By Joanne Cipolla-Dennis and Deborah Cipolla-Dennis
A sustainable community is in the eye of the beholder. An environment may be sustainable for many organisms, but not sustainable at all for others.
For example, apple trees find our upstate New York winters sustainable. However, mango trees do not. How does a community become sustainable not only for the majority of people, but also for marginalized populations? How do we ensure that all voices are heard in the planning, developing, and governing of our community?
A diverse sustainable community includes services that meet the needs of all residents. It recognizes that our differences should be acknowledged, considered, and celebrated. Those differences include a combination of sex, race, ability, national origin, age, education level, sexual-orientation, and gender identity. Each of these characteristics brings a perspective that builds our individual vision of sustainability. For example, a person that utilizes a wheelchair has a completely different perspective on public transportation than that of a person that is able to walk freely. A sustainable community for that person includes accessible sidewalks and buses.
In years past, laws and social norms have pushed our communities to require equal services and accommodations for different races, ability levels, ages, etc. These have occurred over time and many have resulted from long-fought campaigns and court battles. The Civil Rights Act of 1964 was landmark legislation that outlawed discrimination based on race, color, religion, sex, or national origin. Even though in 2015 same-gender couples won the freedom to marry in every state and territory (Obergefell v. Hodges), sexual orientation and gender identity are still excluded from the Civil Rights Law and in 28 states, people can be fired from their job or denied housing because of their sexual orientation. In New York state, sodomy laws were still enforced until 1980 (People v. Onofre et al). This kind of institutional discrimination directly affects the ability of LGBTQ+ people to be recognized as important members of a community. Therefore, in many communities our specific and different needs are not recognized and our opinions are neither invited nor respected.
How does a community become a sustainable and thriving environment for LGBTQ+ people and families? Governments, organizations, and systems change when LGBTQ+ people have leadership roles. This holds true for all marginalized communities. When our voices are heard at a leadership level, institutional discrimination is reduced and inclusion is increased. This happens because the perspectives of those living and dealing firsthand with the effects of discrimination are being heard.
There is much discussion in Tompkins County lately about housing. All of us want safe, affordable housing. However, there are additional challenges LGBTQ+ people face. Aging LGBTQ+ people struggle with finding long-term care facilities that consider our need for privacy and specialized healthcare.
The Fair Housing Act does not preclude discrimination against LGBTQ+ people, therefore many seniors choose to stay longer in their homes and suffer isolation, resulting in loneliness and depression. Sixty percent of the elderly are on disability so housing affordability is critical. In Miami, Florida, Carrfour Supportive Housing and the The Pride Center have teamed up to create The Residences at Equality Park. This subsidized project provides a LGBTQ+ senior living center for low-to-moderate income seniors with 34 of the units designated to those with disabilities. This type of housing development is needed in Tompkins County.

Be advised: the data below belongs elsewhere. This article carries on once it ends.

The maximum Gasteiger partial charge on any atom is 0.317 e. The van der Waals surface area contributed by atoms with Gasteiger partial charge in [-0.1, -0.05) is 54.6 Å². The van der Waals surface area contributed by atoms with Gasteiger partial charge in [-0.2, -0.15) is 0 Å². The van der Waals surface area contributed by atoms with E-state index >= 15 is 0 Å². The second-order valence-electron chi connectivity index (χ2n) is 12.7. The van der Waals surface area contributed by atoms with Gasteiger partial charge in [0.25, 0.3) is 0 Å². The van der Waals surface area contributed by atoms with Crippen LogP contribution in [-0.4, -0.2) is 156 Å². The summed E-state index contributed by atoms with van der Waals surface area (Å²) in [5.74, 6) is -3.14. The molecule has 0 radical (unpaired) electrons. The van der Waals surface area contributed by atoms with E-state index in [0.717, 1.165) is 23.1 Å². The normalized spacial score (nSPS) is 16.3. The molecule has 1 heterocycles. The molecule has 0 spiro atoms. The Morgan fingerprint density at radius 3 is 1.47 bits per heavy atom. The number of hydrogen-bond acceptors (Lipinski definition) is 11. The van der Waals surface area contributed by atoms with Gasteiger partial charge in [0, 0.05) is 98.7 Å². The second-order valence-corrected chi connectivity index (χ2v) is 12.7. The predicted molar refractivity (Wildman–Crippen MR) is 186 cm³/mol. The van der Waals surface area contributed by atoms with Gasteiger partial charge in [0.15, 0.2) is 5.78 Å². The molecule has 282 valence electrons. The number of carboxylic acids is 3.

Another important aspect of a sustainable community is a thriving culture, including music, movies, books, gathering places, religious institutions, and so much more. Ten years ago, Ithaca had two gay establishments – the Common Ground and Felicia’s Atomic Lounge. Unfortunately, both of these have closed. This has left many in the LGBTQ+ community feeling like there is no place for us.
In June 2016, when 50 people were killed at the Pulse nightclub in Orlando, there was no place for us to gather; no place for us to comfort one another and express our fears and sadness. Planned Parenthood offers a drop-in center for LGBTQ+ youth once a week, which is very valuable, but is not nearly enough. TompkinsMi County needs a community center that can focus on the wants and needs of LGBTQ+ individuals and families. This is more than an organization; it needs to be a physical space for us to meet, work, and play.
Last weekend when staking out my tomato plants, I noticed one plant was lying close to the ground and wilted in contrast to the others that were vibrant and loaded with little green tomatoes. It had been forgotten and not fed or watered. This is a great analogy for the human race. If all people were nurtured and respected in the way that they need, think what a beautiful, diverse population we would have on this Earth.
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This is the latest installment of the Signs of Sustainability series produced by Sustainable Tompkins. To learn more about the organization, visit its website at SustainableTompkins.org. Joanne and Deborah are members of Sustainable Tompkins and founding members of Finger Lakes PULSE.